I thought that the adventure in this trip was all over, Red Rover, and that on this final day of my year overseas, the time for surprises was long behind. Well, I thought wrong. Although I was originally meant to fly my final leg home (Bangkok to Sydney) with Qantas — as I have a Qantas / BA round-the-world ticket — I ended up conceding to a ticket with the budget carrier Jetstar. This was because, when I finalised my ticket bookings back in October, they were already sold out of seats on Qantas flights. Anyway, when I rocked up at Bangkok's new Suvarnabhumi Int'l Airport last night, the check-in staff informed me that I was flying via Melbourne. WTF?!
This evening I said farewell to Europe at the same place where I first greeted it: London's Heathrow International Airport. A bit different to Luton airport; and flying Qantas again is also totally different to (and a welcome relief from) flying with Ryanair. So long Europe; Thailand, here we come.
It was a long evening, getting out of Barcelona and back to London tonight. A long bus ride to yet another dodgy Ryanair airport. A long wait once at the airport. And an extremely long delay once we'd arrived back in dear old Inglaterra. Exciting, ridiculous, and heated at times. But most of the way, just long and extremely tedious. Travelling in Europe during the Christmas-break rush, and getting stuck right in the thick of that rush, simply ain't fun at all.
This morning was my first-ever experience with Ryanair, Europe's favourite and most dodgy discount airline. I thought the easyJet flight was basic; but it was nothing compared to this. Flying with Ryanair is a joke, end of story. They're cheap, they're no-frills, and they get you there. It's best not to think about the rest.
That's it for England: this evening, I flew out of the country, and now I'm in Rome! As with the US, England has been nice and easy: no language barrier; everything home-like and familiar; and really, nothing that took me radically by surprise. But then again, England's also boring, it's expensive, and the weather is foul. It's quite funny: although this is the first time I've been to England, I feel like I may as well have been here a thousand times before, as it's so socially and culturally similar to Australia, and as I've learned and heard so much about it for my entire life. Anyway, now I'm in Italy, and that should be far from boring: new language; new cuisine; and new craziness.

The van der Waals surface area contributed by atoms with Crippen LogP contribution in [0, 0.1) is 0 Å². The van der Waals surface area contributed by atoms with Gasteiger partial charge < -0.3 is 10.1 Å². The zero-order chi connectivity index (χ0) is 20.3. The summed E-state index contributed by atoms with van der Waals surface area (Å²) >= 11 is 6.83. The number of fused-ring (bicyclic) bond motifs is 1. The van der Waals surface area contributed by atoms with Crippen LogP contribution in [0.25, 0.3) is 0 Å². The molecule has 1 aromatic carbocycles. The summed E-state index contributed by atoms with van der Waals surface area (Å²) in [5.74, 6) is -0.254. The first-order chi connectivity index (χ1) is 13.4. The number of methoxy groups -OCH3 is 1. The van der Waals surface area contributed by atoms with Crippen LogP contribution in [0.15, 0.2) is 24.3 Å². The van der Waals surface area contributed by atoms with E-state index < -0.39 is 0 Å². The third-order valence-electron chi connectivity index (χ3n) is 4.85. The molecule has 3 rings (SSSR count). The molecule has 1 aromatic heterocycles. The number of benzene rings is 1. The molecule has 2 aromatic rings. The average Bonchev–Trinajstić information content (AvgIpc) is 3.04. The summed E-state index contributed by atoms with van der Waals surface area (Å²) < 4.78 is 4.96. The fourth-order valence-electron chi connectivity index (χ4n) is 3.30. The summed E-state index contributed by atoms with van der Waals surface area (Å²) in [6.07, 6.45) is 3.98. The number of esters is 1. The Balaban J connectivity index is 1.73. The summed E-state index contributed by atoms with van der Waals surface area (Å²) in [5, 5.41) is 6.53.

Last night was a very short night. I took off from Boston's Logan Intl at about 6pm, and I landed in London's Heathrow Intl by 5am. And it was only a 6-hour flight. First time I've ever been across the Atlantic ocean, and also the first time I've flown with British Airways. All went well: no delays, no customs dramas, and no turbulence worth mentioning. Not much sleep — but good movies made up for that anyway.
Today was an incredibly bereft-of-fun day. Most of my day was spent on the phone, with either Qantas or British Airways, trying to get the rest of my round-the-world flights sorted out. Since my travel agent back in Sydney was unable to book all my flights when I left — as they can only be booked so far in advance — I have to book London-to-Bangkok and Bangkok-to-Sydney now. Wasn't easy: although I've paid for the round-the-world package, that doesn't guarantee me to seats on specific flights; and all the flights on those routes in Jan and Feb '08 are utterly booked out. The fact that I can only get specific super-dodgy seats on a given flight, and that my ticket is non-upgradeable, doesn't help at all. Anyway, managed to get it all sorted out — and managed to buy a Eurail ticket as well!
Well, that's it. After six long and incredible months, I'm done with South America. Today was my final (half of a) day on this continent, and I spent it most unspectacularly, performing a convoluted three-legged flight that got me out of here: São Paulo to Lima; Lima to San Salvador; and San Salvador to New York. After sleeping in São Paulo airport last night (got in about an hour or two of shut-eye — wasn't that bad), my first flight took off at 6:30am. My third flight didn't get in to New York until 11:30pm — over 16 hours later. Wasn't the quickest or the most convenient way to fly north: but the airline — TACA Int'l, the same guys that I flew from Quito to Santiago with, about 6 weeks ago — was quite good; and the ticket (which I bought before I left Sydney) was pretty cheap.
After three weeks in this country, this evening I left Ecuador, from Quito's Mariscal Sucre Intl Airport. I flew with TACA from Quito to Lima, and then connected straight on from Lima to Santiago, in Chile. All went well, and the flights were comfortable and uneventful. Unfortunately, after today's incident, I wasn't in the best of moods, and I didn't fly out with the happiest memories of Ecuador floating in my head. Paying the $40.80 departure tax at Quito Intl was an unwelcome surprise, as well (I thought all taxes were included in my ticket price?). Anyway, now I'm outta here.
This morning, we arrived in Nazca from Arequipa, and went straight to the little airfield just outside of the city, to do a flight over the famous "Nazca Lines". This is one of the biggest tourist attractions in Peru: enormous lines that an ancient civilisation dug into the desert ground, and that are in the shapes of animals and of geometric figures, when seen from the air. As with many other tourists, my verdict for the Nazca Lines was not amazing: too expensive; hard to see the lines; and a really nauseating flight, in a teeny old plane with a crazy pilot. Something to tick off the list, but definitely not the highlight of my trip.